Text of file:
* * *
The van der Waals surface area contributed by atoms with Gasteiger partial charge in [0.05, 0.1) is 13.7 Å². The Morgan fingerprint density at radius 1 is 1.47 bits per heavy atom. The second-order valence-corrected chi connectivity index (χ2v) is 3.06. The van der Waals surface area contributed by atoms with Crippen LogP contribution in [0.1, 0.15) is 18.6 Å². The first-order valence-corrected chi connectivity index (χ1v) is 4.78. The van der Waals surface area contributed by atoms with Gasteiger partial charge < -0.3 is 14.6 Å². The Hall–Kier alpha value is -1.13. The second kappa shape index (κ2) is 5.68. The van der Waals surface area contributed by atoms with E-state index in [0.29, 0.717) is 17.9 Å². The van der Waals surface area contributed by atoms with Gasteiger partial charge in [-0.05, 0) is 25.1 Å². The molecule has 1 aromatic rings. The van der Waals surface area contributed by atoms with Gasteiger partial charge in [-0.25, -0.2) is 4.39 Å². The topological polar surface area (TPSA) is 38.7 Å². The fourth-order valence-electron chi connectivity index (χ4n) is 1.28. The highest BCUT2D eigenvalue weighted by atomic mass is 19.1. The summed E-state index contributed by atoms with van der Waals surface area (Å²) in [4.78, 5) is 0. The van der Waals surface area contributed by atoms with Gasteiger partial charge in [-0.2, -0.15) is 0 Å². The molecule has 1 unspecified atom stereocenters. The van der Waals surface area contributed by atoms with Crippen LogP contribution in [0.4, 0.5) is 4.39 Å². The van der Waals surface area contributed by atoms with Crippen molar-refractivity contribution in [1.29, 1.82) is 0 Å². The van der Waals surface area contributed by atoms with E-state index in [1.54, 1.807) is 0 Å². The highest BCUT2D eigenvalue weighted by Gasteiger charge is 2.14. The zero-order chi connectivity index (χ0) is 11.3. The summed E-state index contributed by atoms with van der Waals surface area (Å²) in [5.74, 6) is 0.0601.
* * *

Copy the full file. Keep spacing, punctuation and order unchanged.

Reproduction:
The van der Waals surface area contributed by atoms with Gasteiger partial charge in [0.05, 0.1) is 13.7 Å². The Morgan fingerprint density at radius 1 is 1.47 bits per heavy atom. The second-order valence-corrected chi connectivity index (χ2v) is 3.06. The van der Waals surface area contributed by atoms with Crippen LogP contribution in [0.1, 0.15) is 18.6 Å². The first-order valence-corrected chi connectivity index (χ1v) is 4.78. The van der Waals surface area contributed by atoms with Gasteiger partial charge < -0.3 is 14.6 Å². The Hall–Kier alpha value is -1.13. The second kappa shape index (κ2) is 5.68. The van der Waals surface area contributed by atoms with E-state index in [0.29, 0.717) is 17.9 Å². The van der Waals surface area contributed by atoms with Gasteiger partial charge in [-0.05, 0) is 25.1 Å². The molecule has 1 aromatic rings. The van der Waals surface area contributed by atoms with Gasteiger partial charge in [-0.25, -0.2) is 4.39 Å². The topological polar surface area (TPSA) is 38.7 Å². The fourth-order valence-electron chi connectivity index (χ4n) is 1.28. The highest BCUT2D eigenvalue weighted by atomic mass is 19.1. The summed E-state index contributed by atoms with van der Waals surface area (Å²) in [4.78, 5) is 0. The van der Waals surface area contributed by atoms with Gasteiger partial charge in [-0.2, -0.15) is 0 Å². The molecule has 1 unspecified atom stereocenters. The van der Waals surface area contributed by atoms with Crippen LogP contribution in [0.4, 0.5) is 4.39 Å². The van der Waals surface area contributed by atoms with Crippen molar-refractivity contribution in [1.29, 1.82) is 0 Å². The van der Waals surface area contributed by atoms with E-state index in [1.54, 1.807) is 0 Å². The highest BCUT2D eigenvalue weighted by Gasteiger charge is 2.14. The zero-order chi connectivity index (χ0) is 11.3. The summed E-state index contributed by atoms with van der Waals surface area (Å²) in [5.74, 6) is 0.0601.